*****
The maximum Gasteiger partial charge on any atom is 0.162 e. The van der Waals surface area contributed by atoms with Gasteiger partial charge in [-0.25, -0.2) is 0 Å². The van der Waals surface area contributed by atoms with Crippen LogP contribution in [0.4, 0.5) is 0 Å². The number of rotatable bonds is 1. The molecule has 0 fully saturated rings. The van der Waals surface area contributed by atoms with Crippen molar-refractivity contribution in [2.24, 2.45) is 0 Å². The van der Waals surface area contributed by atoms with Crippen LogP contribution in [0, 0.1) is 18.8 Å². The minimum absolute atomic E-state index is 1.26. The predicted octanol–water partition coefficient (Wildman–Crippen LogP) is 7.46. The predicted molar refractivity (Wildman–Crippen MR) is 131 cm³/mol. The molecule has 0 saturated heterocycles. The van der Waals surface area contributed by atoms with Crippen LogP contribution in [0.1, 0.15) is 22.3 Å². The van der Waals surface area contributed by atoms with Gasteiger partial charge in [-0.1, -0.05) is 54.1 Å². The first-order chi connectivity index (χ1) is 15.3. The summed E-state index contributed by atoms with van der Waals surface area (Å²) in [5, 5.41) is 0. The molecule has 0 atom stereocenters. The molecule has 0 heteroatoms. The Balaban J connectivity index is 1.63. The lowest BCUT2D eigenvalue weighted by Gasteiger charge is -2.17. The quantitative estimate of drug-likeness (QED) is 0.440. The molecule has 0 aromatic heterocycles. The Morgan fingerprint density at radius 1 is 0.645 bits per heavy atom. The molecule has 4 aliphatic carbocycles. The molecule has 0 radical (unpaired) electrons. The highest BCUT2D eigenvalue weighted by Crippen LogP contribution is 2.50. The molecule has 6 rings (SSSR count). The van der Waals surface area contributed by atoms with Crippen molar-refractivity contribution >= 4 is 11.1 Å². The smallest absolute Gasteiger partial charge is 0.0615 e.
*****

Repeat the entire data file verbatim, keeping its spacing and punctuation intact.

The maximum Gasteiger partial charge on any atom is 0.162 e. The van der Waals surface area contributed by atoms with Gasteiger partial charge in [-0.25, -0.2) is 0 Å². The van der Waals surface area contributed by atoms with Crippen LogP contribution in [0.4, 0.5) is 0 Å². The number of rotatable bonds is 1. The molecule has 0 fully saturated rings. The van der Waals surface area contributed by atoms with Crippen molar-refractivity contribution in [2.24, 2.45) is 0 Å². The van der Waals surface area contributed by atoms with Crippen LogP contribution in [0, 0.1) is 18.8 Å². The minimum absolute atomic E-state index is 1.26. The predicted octanol–water partition coefficient (Wildman–Crippen LogP) is 7.46. The predicted molar refractivity (Wildman–Crippen MR) is 131 cm³/mol. The molecule has 0 saturated heterocycles. The van der Waals surface area contributed by atoms with Crippen LogP contribution in [0.1, 0.15) is 22.3 Å². The van der Waals surface area contributed by atoms with Gasteiger partial charge in [-0.1, -0.05) is 54.1 Å². The first-order chi connectivity index (χ1) is 15.3. The summed E-state index contributed by atoms with van der Waals surface area (Å²) in [5, 5.41) is 0. The molecule has 0 atom stereocenters. The molecule has 0 heteroatoms. The Balaban J connectivity index is 1.63. The lowest BCUT2D eigenvalue weighted by Gasteiger charge is -2.17. The quantitative estimate of drug-likeness (QED) is 0.440. The molecule has 0 aromatic heterocycles. The Morgan fingerprint density at radius 1 is 0.645 bits per heavy atom. The molecule has 4 aliphatic carbocycles. The molecule has 0 radical (unpaired) electrons. The highest BCUT2D eigenvalue weighted by Crippen LogP contribution is 2.50. The molecule has 6 rings (SSSR count). The van der Waals surface area contributed by atoms with Crippen molar-refractivity contribution >= 4 is 11.1 Å². The smallest absolute Gasteiger partial charge is 0.0615 e.